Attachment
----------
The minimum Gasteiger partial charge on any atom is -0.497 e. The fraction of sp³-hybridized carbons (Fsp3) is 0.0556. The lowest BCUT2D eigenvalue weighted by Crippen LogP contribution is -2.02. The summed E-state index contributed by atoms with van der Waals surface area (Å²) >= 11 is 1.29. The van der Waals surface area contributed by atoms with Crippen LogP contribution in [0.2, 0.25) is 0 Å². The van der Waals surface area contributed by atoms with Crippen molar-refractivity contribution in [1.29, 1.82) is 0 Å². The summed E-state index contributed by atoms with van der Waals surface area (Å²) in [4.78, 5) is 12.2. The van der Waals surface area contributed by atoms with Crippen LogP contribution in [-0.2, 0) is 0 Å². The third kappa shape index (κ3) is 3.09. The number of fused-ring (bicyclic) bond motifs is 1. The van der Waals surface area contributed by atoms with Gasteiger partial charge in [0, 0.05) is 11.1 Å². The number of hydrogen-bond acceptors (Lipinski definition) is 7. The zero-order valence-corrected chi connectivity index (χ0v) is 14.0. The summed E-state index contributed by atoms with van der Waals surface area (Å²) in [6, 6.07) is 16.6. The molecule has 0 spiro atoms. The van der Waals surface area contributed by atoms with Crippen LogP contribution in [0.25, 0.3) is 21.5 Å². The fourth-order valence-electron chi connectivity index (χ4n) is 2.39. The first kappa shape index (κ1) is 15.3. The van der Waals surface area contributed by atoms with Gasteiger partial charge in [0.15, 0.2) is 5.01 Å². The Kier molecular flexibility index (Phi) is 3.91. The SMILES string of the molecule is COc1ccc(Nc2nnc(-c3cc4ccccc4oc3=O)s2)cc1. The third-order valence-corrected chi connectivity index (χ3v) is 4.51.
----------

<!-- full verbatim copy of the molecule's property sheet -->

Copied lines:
The minimum Gasteiger partial charge on any atom is -0.497 e. The fraction of sp³-hybridized carbons (Fsp3) is 0.0556. The lowest BCUT2D eigenvalue weighted by Crippen LogP contribution is -2.02. The summed E-state index contributed by atoms with van der Waals surface area (Å²) >= 11 is 1.29. The van der Waals surface area contributed by atoms with Crippen LogP contribution in [0.2, 0.25) is 0 Å². The van der Waals surface area contributed by atoms with Crippen molar-refractivity contribution in [1.29, 1.82) is 0 Å². The summed E-state index contributed by atoms with van der Waals surface area (Å²) in [4.78, 5) is 12.2. The van der Waals surface area contributed by atoms with Crippen LogP contribution in [-0.2, 0) is 0 Å². The third kappa shape index (κ3) is 3.09. The number of fused-ring (bicyclic) bond motifs is 1. The van der Waals surface area contributed by atoms with Gasteiger partial charge in [0, 0.05) is 11.1 Å². The number of hydrogen-bond acceptors (Lipinski definition) is 7. The zero-order valence-corrected chi connectivity index (χ0v) is 14.0. The summed E-state index contributed by atoms with van der Waals surface area (Å²) in [6, 6.07) is 16.6. The molecule has 0 spiro atoms. The van der Waals surface area contributed by atoms with Crippen LogP contribution in [0.25, 0.3) is 21.5 Å². The fourth-order valence-electron chi connectivity index (χ4n) is 2.39. The first kappa shape index (κ1) is 15.3. The van der Waals surface area contributed by atoms with Gasteiger partial charge in [0.15, 0.2) is 5.01 Å². The Kier molecular flexibility index (Phi) is 3.91. The SMILES string of the molecule is COc1ccc(Nc2nnc(-c3cc4ccccc4oc3=O)s2)cc1. The third-order valence-corrected chi connectivity index (χ3v) is 4.51.